Archer, 29, has been on the shelf since June 3 due to an abdominal strain. While the injury originally wasn’t expected to result in an absence of this length, Archer’s rehab was slowed along the way as the Rays exercised some caution in easing him back into the mix. He’ll rejoin a Rays staff that features Blake Snell and Nathan Eovaldi in traditional starting roles, plus, of course, several relievers working in more unconventional hybrid roles (e.g. Ryne Stanek, Ryan Yarbrough).
Through 76 1/3 innings this season, Archer is sitting on a 4.24 ERA with 9.0 K/9 against 3.1 BB/9 and 1.1 HR/9 with a 43.7 percent ground-ball rate. While those numbers don’t immediately stand out, Archer’s overall line is still being dragged down by a slow start to the season. However, after posting a near-8.00 ERA through his first four outings, Archer largely rounded into form, tossing 55 2/3 innings of 2.91 ERA ball over his next nine outings before landing on the disabled list.
As ever, Archer’s name figures to be prominently featured on the rumor mill so long as he’s healthy and reasonably effective moving forward — and perhaps more than ever before if he’s able to continue where he left off in terms of performance prior to his DL stint. Archer is on one of the game’s friendlier pitching contracts, as he’s controlled through 2021 at a combined total of $30.29MM (including the remaining $2.79MM on this season’s $6.25MM salary). That’s a reasonable enough price as it is, but the value is enhanced further by the fact that the final two seasons of control come in the form of club options, granting the Rays or any acquiring a team a means of escaping the deal should Archer sustain any type of severe injury.
It’s not clear just how seriously the Rays will entertain the idea of trading Archer, though at 16 games back in the AL East and 11 games out of a Wild Card spot (despite a perhaps surprisingly solid 45-44 record on the season), it stands to reason that they’ll be selling off at least some pieces. Wilson Ramos and Eovaldi are widely expected to be dealt over the next few weeks, while Alex Colome and Denard Span were already traded more than a month ago. Several other Tampa Bay veterans figure to be on the block between now and the end of trading season, though Archer would likely require the greatest haul of any player the Rays will conceivably market to other clubs.
The Dodgers announced that they’ve placed right-hander Walker Buehler on the 10-day disabled list with a microfracture in his right rib and recalled left-hander Caleb Ferguson from Triple-A. Pedro Moura of The Athletic tweets that Buehler made three starts with the fracture before being forced to the DL and is playing catch today. Moura adds that the Dodgers are hopeful that it’ll be a matter of a couple weeks as opposed to an extended absence.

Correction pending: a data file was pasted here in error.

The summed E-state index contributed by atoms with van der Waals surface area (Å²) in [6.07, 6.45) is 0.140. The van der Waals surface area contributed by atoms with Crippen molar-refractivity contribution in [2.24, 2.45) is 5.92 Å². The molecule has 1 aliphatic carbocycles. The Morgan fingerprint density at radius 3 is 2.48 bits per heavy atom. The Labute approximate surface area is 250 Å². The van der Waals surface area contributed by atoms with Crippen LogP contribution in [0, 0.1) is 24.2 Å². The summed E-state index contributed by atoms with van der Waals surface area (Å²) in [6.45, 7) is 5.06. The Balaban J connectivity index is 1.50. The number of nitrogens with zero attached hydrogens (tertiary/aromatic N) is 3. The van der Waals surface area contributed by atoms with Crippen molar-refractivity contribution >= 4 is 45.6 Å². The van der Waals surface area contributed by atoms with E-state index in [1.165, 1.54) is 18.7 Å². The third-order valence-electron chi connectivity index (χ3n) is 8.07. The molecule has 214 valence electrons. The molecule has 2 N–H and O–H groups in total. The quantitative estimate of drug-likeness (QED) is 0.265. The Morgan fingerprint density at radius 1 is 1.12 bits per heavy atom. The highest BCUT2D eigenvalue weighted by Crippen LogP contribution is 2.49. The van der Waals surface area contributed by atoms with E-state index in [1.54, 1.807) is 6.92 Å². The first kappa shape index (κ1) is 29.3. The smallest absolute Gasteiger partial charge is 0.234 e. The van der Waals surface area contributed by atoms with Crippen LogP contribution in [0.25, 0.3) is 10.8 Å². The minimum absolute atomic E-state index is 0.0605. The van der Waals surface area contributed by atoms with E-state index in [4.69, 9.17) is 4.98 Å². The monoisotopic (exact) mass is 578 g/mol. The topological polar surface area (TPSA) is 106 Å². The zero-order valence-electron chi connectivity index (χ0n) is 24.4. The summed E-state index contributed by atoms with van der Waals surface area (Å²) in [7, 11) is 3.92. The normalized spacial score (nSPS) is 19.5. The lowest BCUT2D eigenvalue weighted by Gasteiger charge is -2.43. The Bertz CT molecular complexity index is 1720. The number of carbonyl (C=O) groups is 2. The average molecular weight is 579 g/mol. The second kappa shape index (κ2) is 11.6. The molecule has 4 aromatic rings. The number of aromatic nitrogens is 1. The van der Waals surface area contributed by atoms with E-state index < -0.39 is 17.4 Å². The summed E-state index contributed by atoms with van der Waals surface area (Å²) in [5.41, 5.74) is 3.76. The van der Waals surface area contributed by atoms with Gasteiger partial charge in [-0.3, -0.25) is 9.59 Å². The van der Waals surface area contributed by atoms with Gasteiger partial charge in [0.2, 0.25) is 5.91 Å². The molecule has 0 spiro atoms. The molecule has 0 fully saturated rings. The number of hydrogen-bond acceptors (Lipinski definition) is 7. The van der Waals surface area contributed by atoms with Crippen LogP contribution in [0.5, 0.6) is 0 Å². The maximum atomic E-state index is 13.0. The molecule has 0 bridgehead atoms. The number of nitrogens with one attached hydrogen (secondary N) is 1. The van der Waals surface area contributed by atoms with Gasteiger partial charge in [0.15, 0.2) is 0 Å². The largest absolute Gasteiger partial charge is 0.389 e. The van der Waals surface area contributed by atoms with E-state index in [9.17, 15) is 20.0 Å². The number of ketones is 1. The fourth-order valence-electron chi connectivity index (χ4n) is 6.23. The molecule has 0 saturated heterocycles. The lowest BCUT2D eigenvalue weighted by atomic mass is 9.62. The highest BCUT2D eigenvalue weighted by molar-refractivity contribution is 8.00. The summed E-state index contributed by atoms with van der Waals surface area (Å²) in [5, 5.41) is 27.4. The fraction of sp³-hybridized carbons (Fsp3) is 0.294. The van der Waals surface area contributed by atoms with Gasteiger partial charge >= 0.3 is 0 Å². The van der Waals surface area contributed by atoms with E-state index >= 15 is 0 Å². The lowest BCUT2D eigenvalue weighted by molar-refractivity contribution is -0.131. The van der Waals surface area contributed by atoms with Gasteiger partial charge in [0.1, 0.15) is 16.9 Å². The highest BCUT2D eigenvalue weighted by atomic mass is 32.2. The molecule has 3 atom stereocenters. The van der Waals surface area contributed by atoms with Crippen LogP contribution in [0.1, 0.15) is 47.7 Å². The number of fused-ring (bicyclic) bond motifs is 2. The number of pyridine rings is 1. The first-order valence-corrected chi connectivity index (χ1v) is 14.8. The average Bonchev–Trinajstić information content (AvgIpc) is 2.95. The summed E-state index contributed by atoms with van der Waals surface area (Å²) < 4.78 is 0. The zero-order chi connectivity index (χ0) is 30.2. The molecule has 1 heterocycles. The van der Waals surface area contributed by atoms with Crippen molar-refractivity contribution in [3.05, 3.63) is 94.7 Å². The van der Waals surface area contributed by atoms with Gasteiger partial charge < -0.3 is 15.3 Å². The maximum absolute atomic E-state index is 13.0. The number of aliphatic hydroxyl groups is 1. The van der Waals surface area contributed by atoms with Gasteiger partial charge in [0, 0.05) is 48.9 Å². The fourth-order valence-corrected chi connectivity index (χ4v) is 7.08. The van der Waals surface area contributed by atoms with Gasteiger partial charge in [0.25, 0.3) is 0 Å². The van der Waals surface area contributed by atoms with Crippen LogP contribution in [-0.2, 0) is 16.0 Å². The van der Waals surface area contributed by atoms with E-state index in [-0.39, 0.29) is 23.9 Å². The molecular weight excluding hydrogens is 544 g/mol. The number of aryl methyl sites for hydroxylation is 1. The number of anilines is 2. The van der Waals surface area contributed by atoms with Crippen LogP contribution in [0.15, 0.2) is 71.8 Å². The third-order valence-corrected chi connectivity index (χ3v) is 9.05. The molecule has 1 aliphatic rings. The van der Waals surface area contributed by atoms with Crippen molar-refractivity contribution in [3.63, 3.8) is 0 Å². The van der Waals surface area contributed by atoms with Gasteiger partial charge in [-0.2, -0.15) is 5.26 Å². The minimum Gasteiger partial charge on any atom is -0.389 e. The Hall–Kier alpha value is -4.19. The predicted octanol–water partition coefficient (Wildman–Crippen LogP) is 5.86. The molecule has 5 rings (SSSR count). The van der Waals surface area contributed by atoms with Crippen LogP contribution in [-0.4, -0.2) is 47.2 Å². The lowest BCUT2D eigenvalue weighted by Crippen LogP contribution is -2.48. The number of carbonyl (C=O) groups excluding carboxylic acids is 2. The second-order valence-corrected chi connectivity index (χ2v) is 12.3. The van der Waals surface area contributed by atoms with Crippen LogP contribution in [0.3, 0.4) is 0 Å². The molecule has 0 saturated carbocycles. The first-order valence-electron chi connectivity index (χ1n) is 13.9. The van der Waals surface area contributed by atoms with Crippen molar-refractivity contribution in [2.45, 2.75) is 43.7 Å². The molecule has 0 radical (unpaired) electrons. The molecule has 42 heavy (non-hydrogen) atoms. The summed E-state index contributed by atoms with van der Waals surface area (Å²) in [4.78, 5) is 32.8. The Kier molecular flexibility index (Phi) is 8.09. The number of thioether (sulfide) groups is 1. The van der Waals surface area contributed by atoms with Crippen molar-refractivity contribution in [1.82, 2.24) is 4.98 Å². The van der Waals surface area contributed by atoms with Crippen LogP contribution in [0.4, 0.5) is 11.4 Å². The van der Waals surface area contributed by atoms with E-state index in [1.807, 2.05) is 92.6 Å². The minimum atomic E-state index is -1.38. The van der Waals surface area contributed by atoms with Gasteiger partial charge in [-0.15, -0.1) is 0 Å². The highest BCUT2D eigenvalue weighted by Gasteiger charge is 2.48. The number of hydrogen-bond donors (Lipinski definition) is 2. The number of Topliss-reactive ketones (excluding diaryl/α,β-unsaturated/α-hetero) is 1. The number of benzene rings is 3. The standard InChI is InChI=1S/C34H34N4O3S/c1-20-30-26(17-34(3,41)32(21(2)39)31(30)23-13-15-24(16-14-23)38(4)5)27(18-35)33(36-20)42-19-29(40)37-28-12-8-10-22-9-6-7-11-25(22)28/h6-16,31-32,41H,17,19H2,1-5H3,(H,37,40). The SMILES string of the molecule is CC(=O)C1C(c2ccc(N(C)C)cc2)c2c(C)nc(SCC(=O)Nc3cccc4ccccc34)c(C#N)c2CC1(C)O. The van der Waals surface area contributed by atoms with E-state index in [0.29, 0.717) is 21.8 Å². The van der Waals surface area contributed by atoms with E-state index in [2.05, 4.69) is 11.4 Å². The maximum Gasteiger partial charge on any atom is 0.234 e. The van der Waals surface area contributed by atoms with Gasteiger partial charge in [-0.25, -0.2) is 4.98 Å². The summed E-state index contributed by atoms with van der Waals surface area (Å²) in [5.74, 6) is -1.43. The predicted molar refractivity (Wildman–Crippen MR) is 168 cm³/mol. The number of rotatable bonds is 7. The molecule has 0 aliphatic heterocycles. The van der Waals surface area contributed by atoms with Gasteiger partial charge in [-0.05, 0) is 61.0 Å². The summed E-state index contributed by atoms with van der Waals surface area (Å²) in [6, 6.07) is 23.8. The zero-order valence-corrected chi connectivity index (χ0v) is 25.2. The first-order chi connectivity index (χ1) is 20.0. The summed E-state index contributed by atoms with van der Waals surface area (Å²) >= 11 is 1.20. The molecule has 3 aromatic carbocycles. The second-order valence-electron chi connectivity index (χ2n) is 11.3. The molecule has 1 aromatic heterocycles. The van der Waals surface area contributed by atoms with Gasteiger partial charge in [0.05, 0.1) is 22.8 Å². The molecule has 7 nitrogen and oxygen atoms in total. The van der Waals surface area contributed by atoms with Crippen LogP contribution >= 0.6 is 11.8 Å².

There’s good news for the Dodgers, however, as Buehler’s spot will be filled by an established face. Manager Dave Roberts revealed to reporters Tuesday night that Kenta Maeda will be activated from the DL to start on Wednesday (Twitter link via the OC Register’s Bill Plunkett). While he’ll be limited in terms of pitch count and innings, the return of Maeda serves as a welcome breath of fresh air for a Dodgers pitching staff that has been utterly hammered by injuries of late. Even with Maeda’s return, Buehler will join Clayton Kershaw, Rich Hill, Hyun-Jin Ryu, Julio Urias and Dennis Santana on the DL.
More injury news from around the game…
- Orioles righty Andrew Cashner landed on the 10-day disabled list due to a lower back strain, per a club announcement. Left-hander Donnie Hart is up from Triple-A Norfolk to take his roster spot for now. Cashner, 31, signed a two-year deal worth $16MM this offseason but has struggled through his first 13 starts in Baltimore. The well-traveled righty has a 4.98 ERA with 7.7 K/9 against 4.2 BB/9 and a 38.9 percent ground-ball rate in 72 1/3 innings. While Cashner’s strikeout rate is up noticeably from 2017, he’s also seen his walk rate rise substantially and has also been plagued by a 1.62 HR/9 mark. Dylan Bundy, Kevin Gausman, Alex Cobb and David Hess remain active in the Baltimore rotation, and there’s been no announcement as to who’ll start tomorrow in Cashner’s place.
- The Tigers announced that Miguel Cabrera left tonight’s game against the Twins with a biceps tendon strain. He’s undergoing an MRI to evaluate the extent of the damage, per the announcement. The 35-year-old Cabrera has had a bounceback season at the plate in terms of his average and on-base percentage, but he’s hit just three homers in 155 plate appearances and hasn’t shown much power. Cabrera is hitting .301/.394/.451 on the season overall and has already missed nearly a month of the season due to a strained hamstring.